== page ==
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QFT says that all particles are indistinguishable from one-another [1]. That is, take a proton from cosmic ray from a supernova a billion light-yeas away, and compare it to a proton that just got smashed out in the LHC, and they are indistinguishable from one-another. Replace either with the other, and nothing will change. (As I understand) this applies to all particles that arise from the standard model fields- fermions and bosons. So if I have an atom, all the electrons in the atom are indistinguishable from all the other electrons in the atom. Theoretically I then take that atom and interchange it with any other "indistinguishable" atom. Or can I?

Obviously I can't replace hydrogen-1 with deuterium (their masses are different), so atoms are at least distinguishable to their isotopes. What about within isotopes? The volume of an orbital in an electron cloud is larger than the Compton length of the electron by a factor of about 10^7, giving a tremendous volume that is vacuum, and the probability of getting the election clouds just right to have negligible effects on the quantum field seems unlikely. So, are two ${}^2\text{H}$ atoms indistinguishable from one another?

Let's say that does work, and we can say isotopes are indistinguishable. Now, I pose the same question for molecules. What do I need to know about two water molecules? In QFT and GR, there are the 4 spacetime dimensions. I clearly can't just take a water and replace it with another water by swapping their $(\vec{x}, t) properties, because they might be "upside -down" and then all the hydrogen bonds will get messed up and their dipole moments will be wacky (and let's not even think about ionic or superionic water) and there will be some change in the system while the molecule "rights" itself. So, it seems I have at least answered my question at that scale - molecules are not indistinguishable from one another on their physical properties alone. For polar molecules in a "normal" form, we have at least 6 dimensions that must be swapped (assuming we can get away with calling the atoms themselves indistinguishable).

The final question, then, is what is the limit that systems are no longer indistinguishable based on just their physical properties?

[1] http://www.damtp.cam.ac.uk/user/tong/qft/qft.pdf page 3.

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deuterium does not only have a different mass. Leaving out quarks for now, one is a system of three particles (proton, neutron, electron) the other of just two particles (proton, electron). –  luksen Aug 12 '11 at 17:21
    
Which is exactly part of my point with saying atoms are not possibly indistinguishable, you'd have to go at best to isotopes. –  David Souther Aug 12 '11 at 17:25

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As a technical term in quantum mechanics, two particles are indistinguishable if they cannot be distinguished even in principle. Typically, this means that they are identical other than their spin, momentum, position, energy and the time at which they exist. What this implies is that the wave state that describes the pair of particles has to be symmetrized or anti-symmetrized. In particular, different isotopes are distinguishable. One writes:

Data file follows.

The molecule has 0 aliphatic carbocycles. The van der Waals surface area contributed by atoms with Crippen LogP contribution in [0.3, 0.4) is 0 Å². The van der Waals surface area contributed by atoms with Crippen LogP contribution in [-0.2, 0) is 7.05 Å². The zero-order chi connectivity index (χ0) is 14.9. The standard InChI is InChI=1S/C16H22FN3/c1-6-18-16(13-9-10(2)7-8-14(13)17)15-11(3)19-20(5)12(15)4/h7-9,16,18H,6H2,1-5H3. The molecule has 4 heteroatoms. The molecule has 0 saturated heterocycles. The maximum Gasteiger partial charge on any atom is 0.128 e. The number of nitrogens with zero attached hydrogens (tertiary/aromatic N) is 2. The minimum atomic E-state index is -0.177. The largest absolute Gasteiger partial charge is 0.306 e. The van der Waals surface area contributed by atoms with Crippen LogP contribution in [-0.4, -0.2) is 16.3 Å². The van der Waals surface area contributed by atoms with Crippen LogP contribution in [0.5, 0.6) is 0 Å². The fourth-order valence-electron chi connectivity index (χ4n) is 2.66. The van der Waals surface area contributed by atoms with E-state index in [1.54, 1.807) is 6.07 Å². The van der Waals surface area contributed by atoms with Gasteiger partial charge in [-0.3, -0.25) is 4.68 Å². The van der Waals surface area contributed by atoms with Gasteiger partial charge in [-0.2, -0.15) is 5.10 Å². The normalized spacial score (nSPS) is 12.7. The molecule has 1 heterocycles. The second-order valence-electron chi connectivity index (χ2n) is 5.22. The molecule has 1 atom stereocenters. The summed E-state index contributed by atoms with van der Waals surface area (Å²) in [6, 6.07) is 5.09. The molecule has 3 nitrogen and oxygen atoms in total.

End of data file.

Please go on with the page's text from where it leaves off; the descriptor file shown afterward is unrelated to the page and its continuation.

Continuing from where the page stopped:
$$|AB\rangle = (|A\rangle|B\rangle \pm |B\rangle|A\rangle)/\sqrt{2}$$
where the sign is + for symmetrization of bosons, or - for the antisymmetrization of fermions. On the other hand, if the two states are not identical, then the wave state is not (anti)symmetrized:
$$|AB\rangle = |A\rangle|B\rangle$$
You can think of indistinguishability as arising naturally from the wave nature of particles. You might be able to write descriptive letters on particles, but how can you distinguish between two identical waves?

Now suppose you had a system where spin was conserved and never altered. An electron would be either spin-up or spin-down and never change and so you could distinguish between two such electrons. It would be as if they were distinct particles. This concept shows up in isospin where a neutron is treated as distinguishable from a proton even though they form an isospin doublet that is similar to the spin doublet (spin-down,spin-up). In such a restricted system, with a state of two particles you have the choice of writing your wave states either symmetrized, anti-symmetrized, or unsymmetrized. Any (consistent) way you choose, you'll get the same answer when you make your calculations as the two states form separate Hilbert spaces. However, if the instructor looks carefully at your derivation, it could be marked wrong even though it gives the correct answer -- it's better to follow the rules.

To learn more about this subtlety, read up on superselection sectors. What's going on is that when your Hilbert space divides into sectors which cannot physically interact, you do not have to symmetrize or antisymmetrize. But as I say above, you don't need to know this detail in order to calculate. Just follow the rules; only identical particles (in the sense of identical other than position, energy, momentum, orientation, etc.) are either symmetrized or antisymmetrized.

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